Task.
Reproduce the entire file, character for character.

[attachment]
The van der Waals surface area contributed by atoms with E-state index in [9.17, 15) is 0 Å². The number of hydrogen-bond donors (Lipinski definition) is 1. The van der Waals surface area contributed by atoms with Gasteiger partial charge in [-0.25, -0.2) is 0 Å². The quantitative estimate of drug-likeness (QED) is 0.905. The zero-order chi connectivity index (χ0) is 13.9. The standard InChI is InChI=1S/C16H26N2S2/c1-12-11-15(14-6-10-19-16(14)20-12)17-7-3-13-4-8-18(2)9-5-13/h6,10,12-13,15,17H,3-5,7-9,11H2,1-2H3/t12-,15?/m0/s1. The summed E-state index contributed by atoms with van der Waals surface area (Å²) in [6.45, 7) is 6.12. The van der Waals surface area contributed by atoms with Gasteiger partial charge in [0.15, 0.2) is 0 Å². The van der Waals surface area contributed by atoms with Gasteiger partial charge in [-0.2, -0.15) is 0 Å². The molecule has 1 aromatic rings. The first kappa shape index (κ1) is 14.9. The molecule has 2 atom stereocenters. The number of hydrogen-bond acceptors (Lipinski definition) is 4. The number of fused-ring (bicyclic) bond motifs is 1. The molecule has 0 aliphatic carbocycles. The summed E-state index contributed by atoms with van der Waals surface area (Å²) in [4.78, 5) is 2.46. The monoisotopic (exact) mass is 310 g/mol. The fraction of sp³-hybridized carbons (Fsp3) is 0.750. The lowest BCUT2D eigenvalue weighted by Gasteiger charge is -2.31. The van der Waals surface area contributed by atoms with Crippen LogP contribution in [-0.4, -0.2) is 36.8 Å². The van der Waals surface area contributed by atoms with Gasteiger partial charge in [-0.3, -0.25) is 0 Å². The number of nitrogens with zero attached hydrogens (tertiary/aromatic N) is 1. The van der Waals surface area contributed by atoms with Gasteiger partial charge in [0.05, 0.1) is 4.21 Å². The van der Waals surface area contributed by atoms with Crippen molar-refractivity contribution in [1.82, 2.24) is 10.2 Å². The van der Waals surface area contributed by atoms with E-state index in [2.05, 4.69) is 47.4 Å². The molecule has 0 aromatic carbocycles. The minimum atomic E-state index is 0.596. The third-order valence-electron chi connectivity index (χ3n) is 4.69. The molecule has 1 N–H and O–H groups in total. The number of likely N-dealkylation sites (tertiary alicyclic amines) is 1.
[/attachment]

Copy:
The van der Waals surface area contributed by atoms with E-state index in [9.17, 15) is 0 Å². The number of hydrogen-bond donors (Lipinski definition) is 1. The van der Waals surface area contributed by atoms with Gasteiger partial charge in [-0.25, -0.2) is 0 Å². The quantitative estimate of drug-likeness (QED) is 0.905. The zero-order chi connectivity index (χ0) is 13.9. The standard InChI is InChI=1S/C16H26N2S2/c1-12-11-15(14-6-10-19-16(14)20-12)17-7-3-13-4-8-18(2)9-5-13/h6,10,12-13,15,17H,3-5,7-9,11H2,1-2H3/t12-,15?/m0/s1. The summed E-state index contributed by atoms with van der Waals surface area (Å²) in [6.45, 7) is 6.12. The van der Waals surface area contributed by atoms with Gasteiger partial charge in [0.15, 0.2) is 0 Å². The van der Waals surface area contributed by atoms with Gasteiger partial charge in [-0.2, -0.15) is 0 Å². The molecule has 1 aromatic rings. The first kappa shape index (κ1) is 14.9. The molecule has 2 atom stereocenters. The number of hydrogen-bond acceptors (Lipinski definition) is 4. The number of fused-ring (bicyclic) bond motifs is 1. The molecule has 0 aliphatic carbocycles. The summed E-state index contributed by atoms with van der Waals surface area (Å²) in [4.78, 5) is 2.46. The monoisotopic (exact) mass is 310 g/mol. The fraction of sp³-hybridized carbons (Fsp3) is 0.750. The lowest BCUT2D eigenvalue weighted by Gasteiger charge is -2.31. The van der Waals surface area contributed by atoms with Crippen LogP contribution in [-0.4, -0.2) is 36.8 Å². The van der Waals surface area contributed by atoms with Gasteiger partial charge in [-0.3, -0.25) is 0 Å². The number of nitrogens with zero attached hydrogens (tertiary/aromatic N) is 1. The van der Waals surface area contributed by atoms with Gasteiger partial charge in [0.05, 0.1) is 4.21 Å². The van der Waals surface area contributed by atoms with Crippen molar-refractivity contribution in [1.82, 2.24) is 10.2 Å². The van der Waals surface area contributed by atoms with E-state index in [2.05, 4.69) is 47.4 Å². The molecule has 0 aromatic carbocycles. The minimum atomic E-state index is 0.596. The third-order valence-electron chi connectivity index (χ3n) is 4.69. The molecule has 1 N–H and O–H groups in total. The number of likely N-dealkylation sites (tertiary alicyclic amines) is 1.